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How More Flexible Working Policies Can Benefit Those with Disabilities

Lucy O'Connor
Lucy O'Connor|

Working from home has become the ‘new normal’ for many of us during the pandemic. And there’s been a whole lot of talk about the benefits of flexible working.

Respondents in our Should We Ditch the Office? Survey named increased productivity, financial savings, spending more time with loved ones and the lack of commute as some of the most notable benefits associated with working from home. 

The survey also highlighted how remote working has opened up more opportunities for people with disabilities, many of whom had previously been denied the flexibility they needed and therefore disadvantaged in the workplace—or even excluded from the workforce.

One respondent commented, “I’d like companies to use WFH options more for employees with disabilities and chronic health conditions, as this would vastly reduce the discrimination faced when it comes to absences and illness.” 

Before the pandemic, one of the most significant issues that prevented disabled workers from having more flexibility was perceived ‘unfairness’, which often resulted in discrimination in the workplace. But now that working from home is becoming more commonplace, those with disabilities don’t have to feel like they’re getting ‘special treatment’, and employees/employers may be more accommodating to their needs. 

Another respondent commented, “Working remotely really suits my needs and energy levels due to my disability”—suggesting that having a flexible work schedule can benefit disabled workers’ productivity levels, which in turn benefits employers.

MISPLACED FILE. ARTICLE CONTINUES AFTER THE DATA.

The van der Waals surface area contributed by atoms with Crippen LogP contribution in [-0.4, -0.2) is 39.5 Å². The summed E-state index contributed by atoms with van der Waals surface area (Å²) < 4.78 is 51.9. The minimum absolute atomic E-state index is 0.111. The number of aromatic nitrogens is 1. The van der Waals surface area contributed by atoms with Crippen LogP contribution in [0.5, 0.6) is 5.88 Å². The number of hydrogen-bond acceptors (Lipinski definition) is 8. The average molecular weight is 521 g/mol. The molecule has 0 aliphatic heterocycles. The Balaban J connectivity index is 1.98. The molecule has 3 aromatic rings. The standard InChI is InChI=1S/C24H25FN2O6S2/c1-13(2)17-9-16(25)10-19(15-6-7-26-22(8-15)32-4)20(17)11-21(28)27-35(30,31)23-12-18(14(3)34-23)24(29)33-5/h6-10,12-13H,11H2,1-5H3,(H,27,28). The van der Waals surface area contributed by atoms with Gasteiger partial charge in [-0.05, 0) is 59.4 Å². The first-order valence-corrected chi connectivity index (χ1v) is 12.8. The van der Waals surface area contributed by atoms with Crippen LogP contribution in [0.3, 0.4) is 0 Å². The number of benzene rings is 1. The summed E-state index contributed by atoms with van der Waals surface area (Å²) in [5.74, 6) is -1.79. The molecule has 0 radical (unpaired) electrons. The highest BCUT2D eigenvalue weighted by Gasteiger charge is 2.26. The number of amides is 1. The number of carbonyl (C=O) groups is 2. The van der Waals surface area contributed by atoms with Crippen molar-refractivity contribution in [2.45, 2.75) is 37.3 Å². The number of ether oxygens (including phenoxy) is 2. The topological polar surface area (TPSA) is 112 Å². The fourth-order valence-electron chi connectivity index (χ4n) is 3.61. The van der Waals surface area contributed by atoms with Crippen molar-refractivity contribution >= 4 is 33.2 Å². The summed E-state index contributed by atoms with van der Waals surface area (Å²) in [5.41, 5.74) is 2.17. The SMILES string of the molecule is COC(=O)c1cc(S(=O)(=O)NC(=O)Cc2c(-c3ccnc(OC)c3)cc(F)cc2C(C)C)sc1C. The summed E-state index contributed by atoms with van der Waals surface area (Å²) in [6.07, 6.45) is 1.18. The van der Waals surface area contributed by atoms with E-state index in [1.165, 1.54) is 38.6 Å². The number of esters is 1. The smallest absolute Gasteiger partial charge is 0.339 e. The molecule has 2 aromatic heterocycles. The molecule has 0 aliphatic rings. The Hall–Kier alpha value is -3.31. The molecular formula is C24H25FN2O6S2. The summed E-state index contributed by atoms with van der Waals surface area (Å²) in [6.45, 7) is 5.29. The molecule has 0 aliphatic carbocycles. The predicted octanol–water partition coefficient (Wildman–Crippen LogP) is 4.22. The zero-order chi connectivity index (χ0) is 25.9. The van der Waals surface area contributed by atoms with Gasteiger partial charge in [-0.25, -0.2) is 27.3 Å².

So, if continued in a post-COVID world, could flexible working policies have a long-lasting positive impact for disabled workers? 

Below, we explore how remote working can benefit those with disabilities or chronic conditions, and provide some insight into how employers can do more to accommodate disabled employees going forward. 

Workplace challenges

People who have disabilities (of all types) face numerous challenges in the workplace. Some issues depend on specific conditions—such as office buildings without step-free access for wheelchair users—but many disabled workers also face discrimination because of their coworkers’ and employers’ attitudes.

Before the pandemic, many faced reluctance from employers to make any adjustments to their workspace. And employers were often rigid in their views towards time off for medical appointments or flexible hours. As such, people with disabilities and chronic illnesses have been campaigning for flexible work for years, so it is understandably both frustrating and exciting to see the world adapting to remote working. 

The drastic changes employers have made in such a short time to prevent the spread of the virus reveal how capable we are to address the inequalities disabled people face, and also expose how little has been done in the past. 

Benefits of remote working for disabled workers

Less difficulty travelling

The ability to work from home may significantly benefit those with mobility impairments who find it difficult or costly to travel. 

Sophie Washington, a wheelchair-user, spoke to the BBC about working from home; she said lockdown has allowed her to “contribute more” to her role as she no longer has to make often painful and exhausting journeys to London. 

“Since lockdown, we have had several meetings online, and it’s been really great to be involved. I’ve been more well in myself as I haven’t had to make that long journey,” says Sophie.